Image: Gabriela Neeb
Recent years have seen the mellowing of director Sankar Venkateswaran into a theatre maker with a strong social conscience, whose commitment to offbeat experimentation remains unshaken. Last November, he was the recipient of the Bengaluru-based Ranga Shankara Theatre’s annual national prize—The Shankar Nag Theatre Award—given to a “theatre all-rounder below the age of 40”. Venkateswaran, 41 now, is a veritable veteran of the stage, an accomplishment he wears lightly even after two decades in the performing arts.
In the mid-1990s, Venkateswaran’s tryst with theatre began in obsessive fashion. The collegiate circuit, with its frenzied one-act competitions, took such a toll on his curriculum that he couldn’t meet attendance criteria for the physics course at St Joseph’s College, Devagiri, in Kerala’s Kozhikode district. Having tasted blood on stage while at college, he enrolled at the University of Calicut’s esteemed School of Drama and Fine Arts in Thrissur. There, the emphasis on rigour and practice, as well as renewed scrutiny of traditional forms like Kathakali or Kalaripayattu, instilled in him the discipline and priming that allowed him to move away from a tried-and-tested canon to the immediacy of devised collaborative work.
For Venkateswaran, the school clarified the role of a director: “[Is the director] just an image-maker, or a manager, or someone translating a world from the page to the stage, or simply an actor-trainer? When does the director emerge as a creative contributor in the ensemble?” He graduated in 2001, but soon realised the limitations of specialised pedagogy. “Even as a trained director, I could only work with those who had emerged from a training similar to mine,” he remembers. This conflict led him to the Intercultural Theatre Institute in Singapore in 2003, where he decided to undergo training as a performer. “I wanted to have a first-person perspective of the actor, which I felt was lacking in my craft,” he explains.
In 2006, after a stint as an actor and percussionist in director Abhilash Pillai’s segment of the international trilogy Performing Women
, Venkateswaran swiftly moved back to directing and, under the aegis of his newly formed group Theatre Roots and Wings (Theatreraw), emerged with what are now considered his breakout works—Richard Murphet’s frenetic physical play Quick Death
(2007), and Sahyande Makan
—The Elephant Project
(2008), a theatrical interpretation of Vyloppilli Sreedhara Menon’s visually evocative poem. Quick Death
was mounted in Delhi and Kerala, supported by the India Foundation for the Arts. “It allowed me to explore natural bodies as a powerful and expressive tool that allows actors to become autonomous and interpretative,” he says. But, disillusioned by the work taking place around him, Venkateswaran realised his métier lay in creating theatre that came from “within himself”. Sahyande Makan
was his first masterpiece, albeit one that left him “bankrupt”. It was performed by the Japanese actor Micari. Sans dialogue, she powerfully evoked the inner perturbations of a bull elephant’s mind, before it is shot to death.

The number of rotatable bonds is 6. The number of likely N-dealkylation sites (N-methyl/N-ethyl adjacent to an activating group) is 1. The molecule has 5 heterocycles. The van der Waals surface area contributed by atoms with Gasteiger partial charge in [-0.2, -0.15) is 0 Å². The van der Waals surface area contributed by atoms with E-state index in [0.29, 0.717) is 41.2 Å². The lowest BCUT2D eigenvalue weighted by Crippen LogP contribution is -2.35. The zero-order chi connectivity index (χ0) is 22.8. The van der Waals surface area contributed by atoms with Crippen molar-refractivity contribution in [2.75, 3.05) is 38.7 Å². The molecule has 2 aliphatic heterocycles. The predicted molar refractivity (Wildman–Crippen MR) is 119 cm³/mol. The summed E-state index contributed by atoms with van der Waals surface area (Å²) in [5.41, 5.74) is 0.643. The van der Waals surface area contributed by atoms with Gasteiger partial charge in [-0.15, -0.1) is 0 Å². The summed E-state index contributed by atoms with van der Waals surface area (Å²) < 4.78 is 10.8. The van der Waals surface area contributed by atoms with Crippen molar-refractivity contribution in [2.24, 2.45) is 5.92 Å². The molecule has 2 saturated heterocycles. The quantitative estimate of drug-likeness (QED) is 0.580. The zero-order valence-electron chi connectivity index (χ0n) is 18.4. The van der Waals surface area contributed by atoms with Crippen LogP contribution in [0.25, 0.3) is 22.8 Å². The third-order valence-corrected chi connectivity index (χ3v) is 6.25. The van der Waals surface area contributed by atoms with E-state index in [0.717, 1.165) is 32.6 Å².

Without a fixed address, his group moved from one makeshift arrangement to another in Thrissur, before seeking out an isolated space in remote Attapadi in the Palakkad district, where Sahyande Makan
could be developed much more cost-effectively. It was a creatively challenging project, but having to wear the producer’s hat as well proved an uphill task for the young director. “It became very strenuous, and thankless even, which is why I’ve stopped single-handedly stage-managing my own projects,” he says.
(From left) A still from Sahyande Makan
Venkateswaran’s pan-Indian production of visionary Japanese director Shogo Ohta’s The Water Station
, supported by the Japan Foundation, catapulted him into national attention in 2011. In the play, a scattered cavalcade of migrants arrive at a public water faucet for replenishment. Their progress takes place in inexorable slow motion, each flicker of emotion acquiring the gravitas of a full-blown tale. Ohta’s breathtakingly wordless masterwork, popular beyond Japan, is written as an elegiac movement score.
Venkateswaran’s ensemble evokes its illusions and transformations without the loss of any detail. The play’s tapestry of rich, transfixing images frozen in time utilises a culturally non-specific vocabulary while commenting on global displacements; it is a production where the director has fielded the charge of showcasing a ‘universal’ experience rather than a rooted one. “I am not interested in the hybridisation of culture. I try to rip away at what is Malayali or Japanese, and arrive at something that is human and essential,” he had said then. *****
Coinciding with Venkateswaran’s ascendance as a director of note in Kerala was the growing profile of the International Theatre Festival of Kerala (ITFoK), founded in 2008. He has exhibited his works at the event, served on advisory panels, presented talks, and worked as a technical director, before assuming the mantle of ITFoK’s artistic director on back-to-back years from 2015. “One thing we introduced was the idea of ticketing, which ensures people from all walks of life are given access rather than a privileged few,” he says.